INDIANAPOLIS — During John Calipari's first state-of-the-program address at Big Blue Madness 2009, he proclaimed a seemingly outlandish goal. He wanted to make Kentucky basketball so alluring that every prospect across the country would want to play for the Cats.
Craig Victor, a well-regarded power forward in the high school class of 2014, continues to say that Calipari has achieved that goal. He said as much at the National Basketball Player's Association Top 100 Camp in Virginia in June, then repeated himself at the Adidas Invitational here this week. Kentucky, he said, is "America's team." Much as the Dallas Cowboys and New York Yankees are iconic sporting brands, so is UK basketball.
"That's everybody's dream, you know, to go there and play," Victor said after a game here.
It's Victor's dream, and the Cats reportedly are interested, but not yet to the point of offering a scholarship. UK is taking a wait-and-continue-to-evaluate attitude, which probably explains assistant coach Orlando Antigua's presence at Victor's games here.
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When asked what made Kentucky basketball so appealing to prospects, Victor did not mention storied tradition nor rabid fan interest. Nor did he cite Rupp Arena, which Lexington officials hope to re-invent as a shinier showcase of basketball. Nor the $3 million, 6,000-square-foot home locker room upgrade, or Wildcat Coal Lodge.
Ironically, it's the hope of not staying at UK long enough to enjoy all those amenities that appeals to players like Victor. Calipari's track record of placing players in the NBA — often after only one college season — fuels Kentucky's preeminence in the eyes of prospects.
"Yeah. I believe that's what it is," Victor said.
It's not so much UK basketball that attracts players as it is Calipari's track record for producing pro prospects, Victor said.
In four seasons as UK head coach, Calipari has seen 17 of his players drafted by NBA teams. Of those picks, 13 were so-called one-and-done players who needed only one college season of grooming before turning pro.
So, theoretically, Tennessee or some other program would be the ideal college waystation if Calipari were the coach there.
"Wherever Coach Cal is at, I believe he'll have professionals," said Victor, who noted Derrick Rose and Tyreke Evans as Calipari players at Memphis. "Man, he produces pros."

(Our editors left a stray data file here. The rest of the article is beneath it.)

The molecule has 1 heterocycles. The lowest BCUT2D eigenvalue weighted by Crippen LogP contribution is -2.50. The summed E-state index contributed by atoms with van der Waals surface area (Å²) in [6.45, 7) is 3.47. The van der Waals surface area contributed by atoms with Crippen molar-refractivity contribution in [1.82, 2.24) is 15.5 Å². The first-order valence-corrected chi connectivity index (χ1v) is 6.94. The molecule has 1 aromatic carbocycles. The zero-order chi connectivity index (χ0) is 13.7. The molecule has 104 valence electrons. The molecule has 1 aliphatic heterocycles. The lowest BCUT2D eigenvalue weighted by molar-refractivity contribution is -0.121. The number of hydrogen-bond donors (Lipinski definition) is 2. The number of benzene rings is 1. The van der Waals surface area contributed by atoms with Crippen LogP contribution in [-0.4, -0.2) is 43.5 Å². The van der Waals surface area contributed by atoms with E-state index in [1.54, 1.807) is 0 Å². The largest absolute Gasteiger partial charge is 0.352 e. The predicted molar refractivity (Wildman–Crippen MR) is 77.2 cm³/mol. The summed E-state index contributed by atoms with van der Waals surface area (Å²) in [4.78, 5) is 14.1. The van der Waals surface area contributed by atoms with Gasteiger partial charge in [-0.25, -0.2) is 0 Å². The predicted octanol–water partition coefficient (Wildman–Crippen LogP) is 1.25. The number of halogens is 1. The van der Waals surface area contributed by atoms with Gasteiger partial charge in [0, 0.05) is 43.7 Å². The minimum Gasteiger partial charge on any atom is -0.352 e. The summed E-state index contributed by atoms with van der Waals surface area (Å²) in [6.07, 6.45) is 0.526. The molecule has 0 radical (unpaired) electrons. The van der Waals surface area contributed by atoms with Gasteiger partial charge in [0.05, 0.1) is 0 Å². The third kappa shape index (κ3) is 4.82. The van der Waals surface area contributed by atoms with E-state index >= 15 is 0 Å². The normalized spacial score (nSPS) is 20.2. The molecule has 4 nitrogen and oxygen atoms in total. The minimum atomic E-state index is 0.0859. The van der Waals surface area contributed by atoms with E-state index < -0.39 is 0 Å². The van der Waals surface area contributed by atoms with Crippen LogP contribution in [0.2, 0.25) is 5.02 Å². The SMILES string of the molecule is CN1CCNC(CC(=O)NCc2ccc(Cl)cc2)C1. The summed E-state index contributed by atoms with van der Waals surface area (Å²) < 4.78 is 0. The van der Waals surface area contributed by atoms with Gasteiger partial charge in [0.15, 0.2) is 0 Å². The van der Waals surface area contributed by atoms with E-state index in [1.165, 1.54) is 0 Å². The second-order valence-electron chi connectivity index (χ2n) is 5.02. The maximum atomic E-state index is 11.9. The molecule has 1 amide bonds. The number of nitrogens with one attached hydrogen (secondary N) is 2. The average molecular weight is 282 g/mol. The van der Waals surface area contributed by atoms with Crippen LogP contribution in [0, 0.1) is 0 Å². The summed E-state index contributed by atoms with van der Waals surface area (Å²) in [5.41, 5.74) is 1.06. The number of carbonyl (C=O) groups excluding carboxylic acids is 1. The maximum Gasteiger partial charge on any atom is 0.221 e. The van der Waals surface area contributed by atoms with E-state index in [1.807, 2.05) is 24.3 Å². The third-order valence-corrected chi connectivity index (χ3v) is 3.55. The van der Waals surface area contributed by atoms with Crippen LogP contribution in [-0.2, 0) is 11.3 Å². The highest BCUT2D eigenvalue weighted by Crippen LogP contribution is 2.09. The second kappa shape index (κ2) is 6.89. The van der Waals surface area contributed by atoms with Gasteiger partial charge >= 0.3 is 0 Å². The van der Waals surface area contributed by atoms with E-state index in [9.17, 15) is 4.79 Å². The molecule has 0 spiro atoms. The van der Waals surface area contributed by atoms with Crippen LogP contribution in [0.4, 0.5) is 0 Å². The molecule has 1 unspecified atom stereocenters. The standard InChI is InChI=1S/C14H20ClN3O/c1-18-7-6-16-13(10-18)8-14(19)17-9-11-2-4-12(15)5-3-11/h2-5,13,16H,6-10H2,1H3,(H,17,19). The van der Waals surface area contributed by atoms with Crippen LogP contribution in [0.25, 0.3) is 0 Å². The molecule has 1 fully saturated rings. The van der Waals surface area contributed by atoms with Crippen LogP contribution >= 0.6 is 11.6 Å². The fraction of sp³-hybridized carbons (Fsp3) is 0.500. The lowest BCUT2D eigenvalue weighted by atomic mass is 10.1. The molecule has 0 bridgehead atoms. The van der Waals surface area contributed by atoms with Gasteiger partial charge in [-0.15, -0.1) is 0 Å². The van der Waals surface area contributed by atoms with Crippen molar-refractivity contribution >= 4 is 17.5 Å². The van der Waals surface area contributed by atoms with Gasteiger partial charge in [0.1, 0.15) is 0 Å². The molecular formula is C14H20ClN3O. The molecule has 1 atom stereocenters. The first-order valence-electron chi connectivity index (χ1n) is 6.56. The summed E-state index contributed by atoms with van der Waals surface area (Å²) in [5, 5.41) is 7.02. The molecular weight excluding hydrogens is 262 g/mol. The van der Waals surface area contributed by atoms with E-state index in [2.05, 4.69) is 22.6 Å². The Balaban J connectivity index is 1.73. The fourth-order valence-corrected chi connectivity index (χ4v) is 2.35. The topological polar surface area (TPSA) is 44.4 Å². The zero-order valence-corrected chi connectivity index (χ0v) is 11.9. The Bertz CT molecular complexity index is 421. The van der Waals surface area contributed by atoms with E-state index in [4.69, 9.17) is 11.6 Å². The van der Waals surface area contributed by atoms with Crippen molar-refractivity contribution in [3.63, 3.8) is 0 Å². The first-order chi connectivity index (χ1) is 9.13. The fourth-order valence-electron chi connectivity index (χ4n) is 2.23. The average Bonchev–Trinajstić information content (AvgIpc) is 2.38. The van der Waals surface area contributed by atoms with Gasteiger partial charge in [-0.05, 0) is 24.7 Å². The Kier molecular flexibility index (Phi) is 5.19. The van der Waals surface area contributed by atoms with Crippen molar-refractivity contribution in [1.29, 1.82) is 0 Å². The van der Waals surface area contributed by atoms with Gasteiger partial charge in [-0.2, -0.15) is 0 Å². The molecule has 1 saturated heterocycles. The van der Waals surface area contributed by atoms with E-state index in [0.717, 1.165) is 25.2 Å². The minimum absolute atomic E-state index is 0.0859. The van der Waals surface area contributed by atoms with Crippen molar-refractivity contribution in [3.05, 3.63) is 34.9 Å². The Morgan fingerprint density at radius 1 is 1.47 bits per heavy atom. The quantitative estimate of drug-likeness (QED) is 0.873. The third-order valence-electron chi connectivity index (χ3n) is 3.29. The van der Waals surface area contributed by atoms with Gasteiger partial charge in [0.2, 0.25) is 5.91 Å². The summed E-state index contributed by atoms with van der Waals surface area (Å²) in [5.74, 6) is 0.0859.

That mass production every year should instill a sense of urgency, Victor said. You better feel ready to enter the NBA Draft after your freshman year or you risk getting overwhelmed by the next heralded recruiting class and then the one after that. That seems to be the dilemma Kyle Wiltjer faces in trying to decide to return to UK for his junior season or transfer.
"These guys come out as one-and-done," Victor said. "If you can't get it done in that first year, that next group is coming."
Calipari spoke of this reality when he went to talk to Victor this spring at the player's high school in New Orleans. Victor took the visit as a sign that the UK coach has a real recruiting interest.
"If he wasn't interested, he wouldn't have made that visit," Victor said. "You know what I mean? He said that on the visit. He said Kentucky isn't for everyone. Which I understand."
Victor, a 6-foot-8 forward, said he was unsure what prevented Kentucky from offering a scholarship. He questioned the level of competition in New Orleans, saying that was a reason he was going to a noted prep school in the Las Vegas area, Findlay Prep. He seeks better competition and a bigger stage to show what he can do.
Meanwhile, Victor has scholarship offers from Louisville, Arizona, Oklahoma, Oklahoma State, Ohio State and LSU, which he called "the home team."
Arizona might be the best fit in terms of team need and open position, he said. Louisville has his attention. "They play hard, dirty," he said. "I like everything about them."
When asked to elaborate, Victor defined "dirty" as intense rather than underhanded. "Playing hard," he said. "Diving for every loose ball."
A recruiting competition between U of L's Rick Pitino and Calipari would match the last two national championship coaches. Victor saw other similarities.
"They want the best," he said. "I wouldn't say they're cocky, but they have a reason to be, you know, uppity about themselves."
And, yes, there are differences.
"The difference is Coach Cal gets most of the guys," Victor said. "Coach Pitino works with what he has."